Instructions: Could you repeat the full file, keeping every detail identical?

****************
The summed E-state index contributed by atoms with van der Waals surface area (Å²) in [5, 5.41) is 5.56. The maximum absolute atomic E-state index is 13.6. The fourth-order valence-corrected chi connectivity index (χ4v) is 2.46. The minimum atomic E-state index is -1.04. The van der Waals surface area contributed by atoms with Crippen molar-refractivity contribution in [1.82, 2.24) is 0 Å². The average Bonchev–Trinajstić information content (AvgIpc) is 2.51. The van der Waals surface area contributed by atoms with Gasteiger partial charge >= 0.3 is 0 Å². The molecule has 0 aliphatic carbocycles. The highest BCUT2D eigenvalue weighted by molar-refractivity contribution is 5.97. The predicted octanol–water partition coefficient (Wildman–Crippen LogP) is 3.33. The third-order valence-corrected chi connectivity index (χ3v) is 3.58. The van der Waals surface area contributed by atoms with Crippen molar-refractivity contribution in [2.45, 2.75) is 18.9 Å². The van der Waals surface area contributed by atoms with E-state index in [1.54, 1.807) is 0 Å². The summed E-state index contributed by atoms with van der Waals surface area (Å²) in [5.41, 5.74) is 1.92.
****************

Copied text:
The summed E-state index contributed by atoms with van der Waals surface area (Å²) in [5, 5.41) is 5.56. The maximum absolute atomic E-state index is 13.6. The fourth-order valence-corrected chi connectivity index (χ4v) is 2.46. The minimum atomic E-state index is -1.04. The van der Waals surface area contributed by atoms with Crippen molar-refractivity contribution in [1.82, 2.24) is 0 Å². The average Bonchev–Trinajstić information content (AvgIpc) is 2.51. The van der Waals surface area contributed by atoms with Gasteiger partial charge >= 0.3 is 0 Å². The molecule has 0 aliphatic carbocycles. The highest BCUT2D eigenvalue weighted by molar-refractivity contribution is 5.97. The predicted octanol–water partition coefficient (Wildman–Crippen LogP) is 3.33. The third-order valence-corrected chi connectivity index (χ3v) is 3.58. The van der Waals surface area contributed by atoms with Crippen molar-refractivity contribution in [2.45, 2.75) is 18.9 Å². The van der Waals surface area contributed by atoms with E-state index in [1.54, 1.807) is 0 Å². The summed E-state index contributed by atoms with van der Waals surface area (Å²) in [5.41, 5.74) is 1.92.